|Publication number||US5440088 A|
|Application number||US 08/120,418|
|Publication date||Aug 8, 1995|
|Filing date||Sep 14, 1993|
|Priority date||Sep 29, 1992|
|Also published as||CA2106618A1, CA2106618C, DE69308712D1, DE69308712T2, EP0591074A1, EP0591074B1|
|Publication number||08120418, 120418, US 5440088 A, US 5440088A, US-A-5440088, US5440088 A, US5440088A|
|Inventors||Patrick Coudert, Jean-Pierre Nereau, Philippe Perrier|
|Original Assignee||Merlin Gerin|
|Export Citation||BiBTeX, EndNote, RefMan|
|Patent Citations (7), Referenced by (94), Classifications (10), Legal Events (4)|
|External Links: USPTO, USPTO Assignment, Espacenet|
The invention relates to a low-voltage electrical circuit breaker comprising:
a plurality of juxtaposed poles, each pole having at least one stationary contact and one moveable contact, and a bar section bearing the movable contact,
a molded case in which the poles are housed, the case having a base, a cover in two parts, and compartments arranged in the cover,
a spring mechanism actuating the bar sections having two stable positions, a set position and a discharged position,
a manual operating handle of the mechanism protruding out from the cover,
a trip device bringing about automatic opening of said contacts when a fault occurs,
auxiliary units performing indication and/or control functions, each of said compartments being able to accommodate an auxiliary unit.
A state-of-the-art circuit breaker of the kind mentioned is customized when it is installed by the addition of auxiliary units suitable for the application or for the corresponding electrical installation. These auxiliary units are for example contacts for indicating the open or closed position of the contacts, or for indicating tripping on a fault, or for any other control or indication. These auxiliary units cooperate electrically or mechanically with components of the circuit breaker, and are housed in compartments accessible after a protective plate or cover has been removed. The compartments are advantageously electrically insulated from the other parts of the circuit breaker to enable the auxiliary units to be fitted or removed, with the switchgear device being live. Each auxiliary unit is designed for its function, and its structure and dimensions vary according to the type of function performed. The compartments are in turn designed for the type of corresponding auxiliary units, and can even comprise error preventors preventing an unsuitable auxiliary unit from being fitted.
Customization of the circuit breaker by the distributor or fitter has the advantage of reducing stocks, but this reduction is limited by the fact that four or five different types of auxiliary units can be added to each circuit breaker. The fitter or distributor therefore has to have these four or five types of auxiliary units available, and this set of auxiliary units is frequently supplied with the circuit breaker, the unused units simply being thrown away.
The object of the present invention is to improve these circuit breakers and to reduce the number of types of auxiliary units.
The circuit breaker according to the invention is characterized in that the compartments and the auxiliary units are standard components, that each compartment comprises a control device of the associated auxiliary unit, said control devices being standard, and that each compartment is customized and assigned to a given function, this function being performed by the standard auxiliary unit housed in the compartment corresponding to this function.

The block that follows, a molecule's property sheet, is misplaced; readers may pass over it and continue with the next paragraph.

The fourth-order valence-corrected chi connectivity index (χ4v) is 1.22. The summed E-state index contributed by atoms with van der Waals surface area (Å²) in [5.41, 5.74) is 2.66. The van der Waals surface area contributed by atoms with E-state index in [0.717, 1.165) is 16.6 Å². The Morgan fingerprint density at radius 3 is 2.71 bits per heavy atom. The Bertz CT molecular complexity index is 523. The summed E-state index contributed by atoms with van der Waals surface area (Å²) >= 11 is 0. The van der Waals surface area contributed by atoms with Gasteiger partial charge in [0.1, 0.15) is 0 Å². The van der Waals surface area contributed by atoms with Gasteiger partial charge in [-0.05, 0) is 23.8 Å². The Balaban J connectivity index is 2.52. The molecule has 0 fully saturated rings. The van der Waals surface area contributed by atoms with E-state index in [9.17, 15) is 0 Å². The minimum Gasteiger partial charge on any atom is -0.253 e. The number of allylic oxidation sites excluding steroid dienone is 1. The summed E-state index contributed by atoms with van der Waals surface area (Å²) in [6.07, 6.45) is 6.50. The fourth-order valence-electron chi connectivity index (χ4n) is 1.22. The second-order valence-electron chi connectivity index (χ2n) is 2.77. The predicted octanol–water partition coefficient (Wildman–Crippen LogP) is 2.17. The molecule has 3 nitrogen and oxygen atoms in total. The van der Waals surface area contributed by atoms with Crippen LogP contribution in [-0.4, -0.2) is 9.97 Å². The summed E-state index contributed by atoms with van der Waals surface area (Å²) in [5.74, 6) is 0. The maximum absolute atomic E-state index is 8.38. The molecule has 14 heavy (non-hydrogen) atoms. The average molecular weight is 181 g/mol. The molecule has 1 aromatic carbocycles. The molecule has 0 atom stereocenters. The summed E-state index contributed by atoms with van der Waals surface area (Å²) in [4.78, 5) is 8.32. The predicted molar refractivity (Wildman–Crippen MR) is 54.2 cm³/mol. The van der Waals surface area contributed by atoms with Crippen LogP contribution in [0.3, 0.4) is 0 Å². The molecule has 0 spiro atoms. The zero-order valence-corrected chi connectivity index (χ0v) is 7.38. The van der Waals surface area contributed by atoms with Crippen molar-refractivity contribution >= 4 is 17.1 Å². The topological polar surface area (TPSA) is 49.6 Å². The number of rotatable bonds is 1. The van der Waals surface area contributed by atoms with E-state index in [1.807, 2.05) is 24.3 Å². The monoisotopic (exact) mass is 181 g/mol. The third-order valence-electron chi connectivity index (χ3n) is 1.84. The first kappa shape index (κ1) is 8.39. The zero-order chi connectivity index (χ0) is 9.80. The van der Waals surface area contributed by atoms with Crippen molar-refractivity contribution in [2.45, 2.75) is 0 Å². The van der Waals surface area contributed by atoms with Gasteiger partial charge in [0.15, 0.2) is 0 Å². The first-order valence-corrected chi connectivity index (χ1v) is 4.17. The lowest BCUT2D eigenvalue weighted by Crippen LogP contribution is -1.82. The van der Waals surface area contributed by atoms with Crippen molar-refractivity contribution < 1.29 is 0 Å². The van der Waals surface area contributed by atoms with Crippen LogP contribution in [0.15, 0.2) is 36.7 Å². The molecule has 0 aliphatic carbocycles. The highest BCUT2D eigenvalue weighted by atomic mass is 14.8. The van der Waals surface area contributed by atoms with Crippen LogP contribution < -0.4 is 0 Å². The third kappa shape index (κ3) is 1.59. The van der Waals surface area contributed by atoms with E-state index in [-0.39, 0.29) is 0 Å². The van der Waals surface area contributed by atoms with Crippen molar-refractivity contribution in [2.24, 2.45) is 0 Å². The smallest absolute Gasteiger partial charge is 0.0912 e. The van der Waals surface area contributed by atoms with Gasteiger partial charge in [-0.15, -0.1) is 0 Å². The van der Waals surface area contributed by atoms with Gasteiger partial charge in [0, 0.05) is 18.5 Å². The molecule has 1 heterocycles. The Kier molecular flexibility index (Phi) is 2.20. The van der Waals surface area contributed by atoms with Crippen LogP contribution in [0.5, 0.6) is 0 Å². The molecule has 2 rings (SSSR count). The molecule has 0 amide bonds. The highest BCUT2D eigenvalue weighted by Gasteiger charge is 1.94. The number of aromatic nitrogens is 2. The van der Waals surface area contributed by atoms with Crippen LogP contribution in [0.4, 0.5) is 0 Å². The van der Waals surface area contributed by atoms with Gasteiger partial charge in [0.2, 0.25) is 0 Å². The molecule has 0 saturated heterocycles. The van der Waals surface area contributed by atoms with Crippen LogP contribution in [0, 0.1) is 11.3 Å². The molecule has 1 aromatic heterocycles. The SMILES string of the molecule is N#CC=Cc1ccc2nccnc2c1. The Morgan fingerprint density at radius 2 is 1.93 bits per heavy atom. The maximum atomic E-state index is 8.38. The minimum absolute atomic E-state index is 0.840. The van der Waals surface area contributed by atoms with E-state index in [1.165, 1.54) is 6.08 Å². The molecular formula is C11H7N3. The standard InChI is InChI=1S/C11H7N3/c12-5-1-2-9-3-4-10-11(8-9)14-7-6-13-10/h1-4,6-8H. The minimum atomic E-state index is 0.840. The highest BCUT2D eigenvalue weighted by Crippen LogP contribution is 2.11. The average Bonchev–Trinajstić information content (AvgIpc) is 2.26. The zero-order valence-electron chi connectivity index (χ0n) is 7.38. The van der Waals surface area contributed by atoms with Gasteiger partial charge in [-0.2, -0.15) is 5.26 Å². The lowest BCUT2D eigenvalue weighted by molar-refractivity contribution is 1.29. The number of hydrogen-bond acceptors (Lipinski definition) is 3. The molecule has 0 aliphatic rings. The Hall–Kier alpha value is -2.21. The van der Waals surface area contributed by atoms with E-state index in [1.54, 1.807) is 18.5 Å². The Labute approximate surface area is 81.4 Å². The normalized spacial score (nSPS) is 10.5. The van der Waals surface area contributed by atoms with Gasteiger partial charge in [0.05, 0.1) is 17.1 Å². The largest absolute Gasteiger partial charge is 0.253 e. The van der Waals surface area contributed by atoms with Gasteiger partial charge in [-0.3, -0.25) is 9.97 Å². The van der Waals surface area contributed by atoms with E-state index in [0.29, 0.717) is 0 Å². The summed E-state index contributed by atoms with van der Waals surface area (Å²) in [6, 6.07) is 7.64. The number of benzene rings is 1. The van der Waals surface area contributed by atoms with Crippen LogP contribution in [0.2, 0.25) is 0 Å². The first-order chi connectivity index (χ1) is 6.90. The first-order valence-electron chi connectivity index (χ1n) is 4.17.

The auxiliary units are standard and the fitter will be able to customize the circuit breaker and meet the different requirements from a single stock. The standard auxiliary unit comprises at least one auxiliary contact actuated by a pushbutton, which cooperates after it has been fitted in the corresponding compartment with the control device of this compartment. The control devices of the different compartments are naturally located at the same locations and perform the same actuating travel, the difference consisting in the electrical or mechanical connection with the components of the circuit breaker.
The invention is advantageously applied to a circuit breaker of the kind described in U.S. Pat. No. 5,281,776, in which circuit breaker each pole comprises a housing made of molded plastic material in which a bar section is housed bearing a movable contact bridge. The different poles of the circuit breaker are juxtaposed in a case whose cover comprises the compartments housing the auxiliary unit. One of these compartments, in this instance for indicating the position of the circuit breaker contacts, comprises a control device mechanically connected to the bar bearing the movable contact bridge, so as to represent the position of the contacts and to actuate the auxiliary contact of the unit housed in this compartment in consequence. The mechanical connection between the contact-bearing bar and the contact position indication control device is preferably formed by a slide, inserted between two polar housings, said slide transmitting the movements of the bar by translation to said control devices of the compartment.
Another compartment is assigned to indication of tripping and this compartment comprises for this purpose a control device which cooperates with the setting and disarming hook of the mechanism. The standard auxiliary unit, housed in this compartment, will thus translate the position of the mechanism hook and will indicate tripping. The circuit breaker can also comprise a compartment for indicating tripping on an electrical fault, said compartment then being arranged facing a housing of a control relay acting on the circuit breaker trip bar. The control device of this compartment is then connected to this control relay to indicate a tripping order on an electrical fault.